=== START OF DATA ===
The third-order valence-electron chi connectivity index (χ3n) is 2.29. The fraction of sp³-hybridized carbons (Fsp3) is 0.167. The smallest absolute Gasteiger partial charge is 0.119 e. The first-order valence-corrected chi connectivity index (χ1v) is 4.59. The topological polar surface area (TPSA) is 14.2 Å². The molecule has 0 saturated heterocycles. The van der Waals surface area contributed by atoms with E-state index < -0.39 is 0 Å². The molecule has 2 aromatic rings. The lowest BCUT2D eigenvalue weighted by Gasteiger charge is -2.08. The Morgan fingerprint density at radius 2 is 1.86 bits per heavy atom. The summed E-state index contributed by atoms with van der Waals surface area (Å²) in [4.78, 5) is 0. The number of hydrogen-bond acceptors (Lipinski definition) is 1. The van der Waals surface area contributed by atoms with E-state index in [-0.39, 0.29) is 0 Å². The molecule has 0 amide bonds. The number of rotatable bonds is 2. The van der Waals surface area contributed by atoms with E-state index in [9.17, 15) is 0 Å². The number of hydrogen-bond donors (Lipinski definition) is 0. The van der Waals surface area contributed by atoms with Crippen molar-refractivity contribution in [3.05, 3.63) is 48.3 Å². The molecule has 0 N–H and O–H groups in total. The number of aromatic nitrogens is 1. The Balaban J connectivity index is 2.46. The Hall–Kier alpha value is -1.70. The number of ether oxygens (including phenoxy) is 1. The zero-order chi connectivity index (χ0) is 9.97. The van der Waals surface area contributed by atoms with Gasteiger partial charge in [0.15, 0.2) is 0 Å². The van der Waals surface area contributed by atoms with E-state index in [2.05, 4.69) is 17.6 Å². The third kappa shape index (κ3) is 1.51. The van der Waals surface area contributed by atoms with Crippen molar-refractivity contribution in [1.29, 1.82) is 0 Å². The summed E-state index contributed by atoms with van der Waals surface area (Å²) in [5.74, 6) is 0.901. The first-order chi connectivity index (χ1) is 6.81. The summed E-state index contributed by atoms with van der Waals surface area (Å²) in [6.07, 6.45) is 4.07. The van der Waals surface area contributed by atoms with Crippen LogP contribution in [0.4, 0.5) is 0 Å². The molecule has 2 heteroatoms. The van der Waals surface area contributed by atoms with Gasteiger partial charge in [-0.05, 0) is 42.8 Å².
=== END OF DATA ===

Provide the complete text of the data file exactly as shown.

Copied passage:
The third-order valence-electron chi connectivity index (χ3n) is 2.29. The fraction of sp³-hybridized carbons (Fsp3) is 0.167. The smallest absolute Gasteiger partial charge is 0.119 e. The first-order valence-corrected chi connectivity index (χ1v) is 4.59. The topological polar surface area (TPSA) is 14.2 Å². The molecule has 0 saturated heterocycles. The van der Waals surface area contributed by atoms with E-state index < -0.39 is 0 Å². The molecule has 2 aromatic rings. The lowest BCUT2D eigenvalue weighted by Gasteiger charge is -2.08. The Morgan fingerprint density at radius 2 is 1.86 bits per heavy atom. The summed E-state index contributed by atoms with van der Waals surface area (Å²) in [4.78, 5) is 0. The number of hydrogen-bond acceptors (Lipinski definition) is 1. The van der Waals surface area contributed by atoms with E-state index in [-0.39, 0.29) is 0 Å². The molecule has 0 amide bonds. The number of rotatable bonds is 2. The van der Waals surface area contributed by atoms with E-state index in [9.17, 15) is 0 Å². The number of hydrogen-bond donors (Lipinski definition) is 0. The van der Waals surface area contributed by atoms with Crippen molar-refractivity contribution in [3.05, 3.63) is 48.3 Å². The molecule has 0 N–H and O–H groups in total. The number of aromatic nitrogens is 1. The Balaban J connectivity index is 2.46. The Hall–Kier alpha value is -1.70. The number of ether oxygens (including phenoxy) is 1. The zero-order chi connectivity index (χ0) is 9.97. The van der Waals surface area contributed by atoms with Gasteiger partial charge in [0.15, 0.2) is 0 Å². The van der Waals surface area contributed by atoms with E-state index in [2.05, 4.69) is 17.6 Å². The third kappa shape index (κ3) is 1.51. The van der Waals surface area contributed by atoms with Crippen molar-refractivity contribution in [1.29, 1.82) is 0 Å². The summed E-state index contributed by atoms with van der Waals surface area (Å²) in [5.74, 6) is 0.901. The first-order chi connectivity index (χ1) is 6.81. The summed E-state index contributed by atoms with van der Waals surface area (Å²) in [6.07, 6.45) is 4.07. The van der Waals surface area contributed by atoms with Crippen LogP contribution in [0.4, 0.5) is 0 Å². The molecule has 2 heteroatoms. The van der Waals surface area contributed by atoms with Gasteiger partial charge in [-0.05, 0) is 42.8 Å².